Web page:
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Discussion Starter #1
Hello fellow EV citizens

Hopefully someone will be able to point me in the right direction and/or can share some experiences they may have had.

To set the scene, we are looking at getting a Zoe which comes with a free home charge point for my Mother in law who lives in a static home. Now I am aware of the fact that it might be possible to mount the charging point to the caravan itself, or that a post could be erected if needed. However what I would like to know is how successful an install has anyone had in the same sort of situation. I realise that my captive audience is probably quite low, however you don't know till you ask!

My mother in law is a bit worried that sometimes they have power issues on site and that this might be an ongoing issue with regards to the draw the car might make on power but my argument is that she could set the car to charge overnight whereby the useage would be minimal and there would not be an issue, assuming the installation could take place in the first place of course!

Your thoughts community?

Cheers

Phill
 

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My parents have a static as a holiday home. 1st thing you'll need to check is what supply it is... theirs is only 16amps via a blue commando socket which connects to the meter box alongside the caravan. If you have one of those your options are probably limited to plugging in a 13 amp socket with the car set to charge on low. (6amps) unless you know for sure you aren't going to be running the electric shower while the car is charging! I've done that several times at theirs... its a bit slow taking from about 11pm one night to 1pm the following afternoon to fill up my i3 - from completely empty, as I arrvied by REX. I've given it a run at full 10amps too without any issues - once everyone has gone to bed. Just make sure there aren't a lot of otehr EV owners doing the same - or you could wake up finding there's no site power :(

The cheapest option would be to have an external IP65 rated plug socket fitted.. which can also be used to power a jet washer, vacuum cleaner or a patio heater :(.

Of course you could try and get a grant for a wall pod/post but given that you mentioned power supply problems - I'd be worried you can 't reliably pull 16amps, let alone 32.
 

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@Deadphill

She'll need a survey to see what power is available, this can be cheap and easy.

Our colleague here @EVPotential mentioned that there are many charging options, including 3 pin mains, 3 pin blue commando, and wall mountings.

You might not know this but you don't have to use British Gas/Polar-Chargemaster with the Zoe, you can use any EV charger installer. I mention this because maybe she could get a post charger installed instead of a wall charger.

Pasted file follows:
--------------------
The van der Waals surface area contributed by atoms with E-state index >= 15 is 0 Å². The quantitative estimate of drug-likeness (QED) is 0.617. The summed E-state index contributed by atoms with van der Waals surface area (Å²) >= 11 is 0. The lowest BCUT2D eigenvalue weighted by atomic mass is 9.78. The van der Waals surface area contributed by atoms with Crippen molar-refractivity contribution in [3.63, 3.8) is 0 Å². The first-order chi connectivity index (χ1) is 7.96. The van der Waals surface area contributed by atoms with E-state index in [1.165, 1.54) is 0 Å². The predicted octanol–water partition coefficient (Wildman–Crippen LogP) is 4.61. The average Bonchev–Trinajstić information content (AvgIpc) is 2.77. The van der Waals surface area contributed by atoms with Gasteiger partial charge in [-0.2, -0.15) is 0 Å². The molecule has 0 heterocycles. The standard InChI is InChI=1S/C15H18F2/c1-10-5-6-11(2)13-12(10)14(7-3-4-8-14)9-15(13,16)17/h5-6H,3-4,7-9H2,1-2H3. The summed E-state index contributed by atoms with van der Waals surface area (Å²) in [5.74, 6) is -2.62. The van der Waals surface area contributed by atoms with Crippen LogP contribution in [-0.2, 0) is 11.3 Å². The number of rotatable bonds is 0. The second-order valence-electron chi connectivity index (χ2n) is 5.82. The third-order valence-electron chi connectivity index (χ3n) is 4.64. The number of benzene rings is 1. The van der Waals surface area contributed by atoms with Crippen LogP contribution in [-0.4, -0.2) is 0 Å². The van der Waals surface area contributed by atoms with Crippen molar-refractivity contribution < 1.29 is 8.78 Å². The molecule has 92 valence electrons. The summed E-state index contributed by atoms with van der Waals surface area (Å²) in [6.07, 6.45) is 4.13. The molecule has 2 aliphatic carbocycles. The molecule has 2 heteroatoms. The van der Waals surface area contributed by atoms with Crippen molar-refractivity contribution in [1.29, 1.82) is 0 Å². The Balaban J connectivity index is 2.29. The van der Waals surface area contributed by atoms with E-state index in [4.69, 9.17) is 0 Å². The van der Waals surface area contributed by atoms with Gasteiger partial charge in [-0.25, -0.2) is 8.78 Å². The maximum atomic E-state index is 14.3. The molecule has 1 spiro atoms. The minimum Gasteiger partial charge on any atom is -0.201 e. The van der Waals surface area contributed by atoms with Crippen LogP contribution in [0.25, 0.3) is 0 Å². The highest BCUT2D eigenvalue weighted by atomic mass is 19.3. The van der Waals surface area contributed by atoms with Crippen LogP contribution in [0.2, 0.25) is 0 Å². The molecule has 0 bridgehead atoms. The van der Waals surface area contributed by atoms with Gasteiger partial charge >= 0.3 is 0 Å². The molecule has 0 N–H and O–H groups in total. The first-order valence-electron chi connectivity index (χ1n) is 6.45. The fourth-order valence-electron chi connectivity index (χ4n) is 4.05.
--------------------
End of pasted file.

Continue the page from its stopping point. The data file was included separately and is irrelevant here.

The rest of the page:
This is where the Zoe is great, it's designed to take almost any voltage, amperage, and frequency under the sun and turn that into usable DC so essentially all she has to chose is how fast it charges at home.

This is where the next step comes in, use openchargemap.org to check out the skinny on the local chargers, she might have a rapid nearby that she could use. Then the home charging can be for slow top ups and pre conditioning.

To summarise:
1. Survey.
2. Check out many companies (Polar, Pod Point, Rolex...) and select as required.
3. Double check for local chargers.
4. Buy the right Zoe for the job, old Zoe for long distances in short periods and new Zoe for lots of short trips with regular charging.

Hope this helps!
 

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Discussion Starter #4
Hi guys

Thanks for the responses, its really helpful.

What I was thinking is what difficulties people may have had in this kind of situation. Im aware you can get many different chargers installed but this exercise is about getting her a better car and to reap a few rewards of cheaper driving, so in the Zoe deal the issue is that they provide a free install of the charger from chargemaster, whereas the rest you get the government grant but it will cost.

What I had not considered is getting the survey done. That is probably most likely the number 1 thing that needs to be done in this situation. Do you know if chargemaster do this for you and if so if it costs?

Cheers

Phill
 

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@Deadphill

Many of these companies offer a free survey, but often on the understanding that you'll get their gear. Best to email them with the circumstances and IIRC you send some pictures and plans via a web form and they'll contact you back for a installation date.

WRT the charger unit, you'll find that actually all pricing is conveniently set so that the base unit is about £10 with grant (3.7kW) and the rapid 1 phase unit is £110 with grant (7kW) and that I've found this is true from the three installers I mentioned (though there are probably more options available).

I say this because I used the free 'included' service the first time then "shopped around" the second time both for a new Renault Zoe. The paperwork was in fact less painful for PodPoint than it was for Brit Gas.

Good luck in your search!
 
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